A new approach to cough treatment could more directly act in the airways or could still target the brain, but without such widespread side effects. But here’s the tricky part: Coughing is the body’s mechanism for defending its lungs, so a medicine can’t work too well for the body’s own good.
“There’s a devastating need for new drugs,” Dicpinigaitis says. People plagued with constant coughing get so desperate for relief, he says, that he occasionally walks into his New York office and sees suitcases in the waiting room from out-of-state patients who have Googled him and come for a visit. “Most cough is acute cough associated with the common cold,” he says. “But in a subgroup of those folks, the cold comes and goes, but the cough comes and stays.” Some of his patients have spent more than a decade watching their sleep and social lives dwindle from too much coughing.
A new cough remedy might be easier to find if coughing were an easier thing to study. Rats and mice, the standard models in medical research, don’t cough the way people do. Even animals that do readily cough go quiet when placed under anesthesia, just like people. When an awake volunteer in an MRI scanner coughs, it’s challenging to keep the person still enough to get a good image of the brain.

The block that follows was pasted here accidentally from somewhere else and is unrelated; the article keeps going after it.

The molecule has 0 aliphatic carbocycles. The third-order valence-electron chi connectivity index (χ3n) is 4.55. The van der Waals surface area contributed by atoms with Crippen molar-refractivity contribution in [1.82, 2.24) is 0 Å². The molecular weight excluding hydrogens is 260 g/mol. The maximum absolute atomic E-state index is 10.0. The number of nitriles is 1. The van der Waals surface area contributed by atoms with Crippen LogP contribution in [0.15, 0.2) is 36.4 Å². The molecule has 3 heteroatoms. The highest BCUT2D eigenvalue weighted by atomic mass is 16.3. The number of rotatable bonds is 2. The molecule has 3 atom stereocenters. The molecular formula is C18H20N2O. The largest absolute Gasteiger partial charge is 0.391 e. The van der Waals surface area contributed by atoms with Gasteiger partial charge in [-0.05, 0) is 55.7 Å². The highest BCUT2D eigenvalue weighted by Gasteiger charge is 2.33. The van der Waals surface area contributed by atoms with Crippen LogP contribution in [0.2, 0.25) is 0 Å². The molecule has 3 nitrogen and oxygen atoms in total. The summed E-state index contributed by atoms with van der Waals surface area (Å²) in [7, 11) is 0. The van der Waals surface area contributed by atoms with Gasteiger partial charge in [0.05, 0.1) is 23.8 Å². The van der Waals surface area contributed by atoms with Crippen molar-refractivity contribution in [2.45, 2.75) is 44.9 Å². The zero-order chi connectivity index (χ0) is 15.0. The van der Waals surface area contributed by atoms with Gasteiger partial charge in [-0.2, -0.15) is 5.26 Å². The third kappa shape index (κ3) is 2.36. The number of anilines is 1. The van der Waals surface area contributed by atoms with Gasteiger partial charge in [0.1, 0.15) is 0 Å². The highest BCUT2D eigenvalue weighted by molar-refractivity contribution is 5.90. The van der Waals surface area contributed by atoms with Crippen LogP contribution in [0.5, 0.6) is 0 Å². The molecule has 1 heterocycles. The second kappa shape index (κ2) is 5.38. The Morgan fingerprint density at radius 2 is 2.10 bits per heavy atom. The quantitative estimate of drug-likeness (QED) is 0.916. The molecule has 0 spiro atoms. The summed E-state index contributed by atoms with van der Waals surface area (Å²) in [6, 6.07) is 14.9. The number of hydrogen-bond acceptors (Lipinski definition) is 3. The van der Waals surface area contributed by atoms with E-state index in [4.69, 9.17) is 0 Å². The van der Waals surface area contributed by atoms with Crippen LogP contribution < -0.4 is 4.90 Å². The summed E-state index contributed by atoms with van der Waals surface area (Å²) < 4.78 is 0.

“It’s been hard going, and for years there was no fruit coming from people’s efforts,” says Stuart Mazzone of the University of Queensland’s St. Lucia campus in Australia. “I think for a long time it was in the ‘too hard’ basket. People just gave up.”
That is, until some accidental victories.
A hot field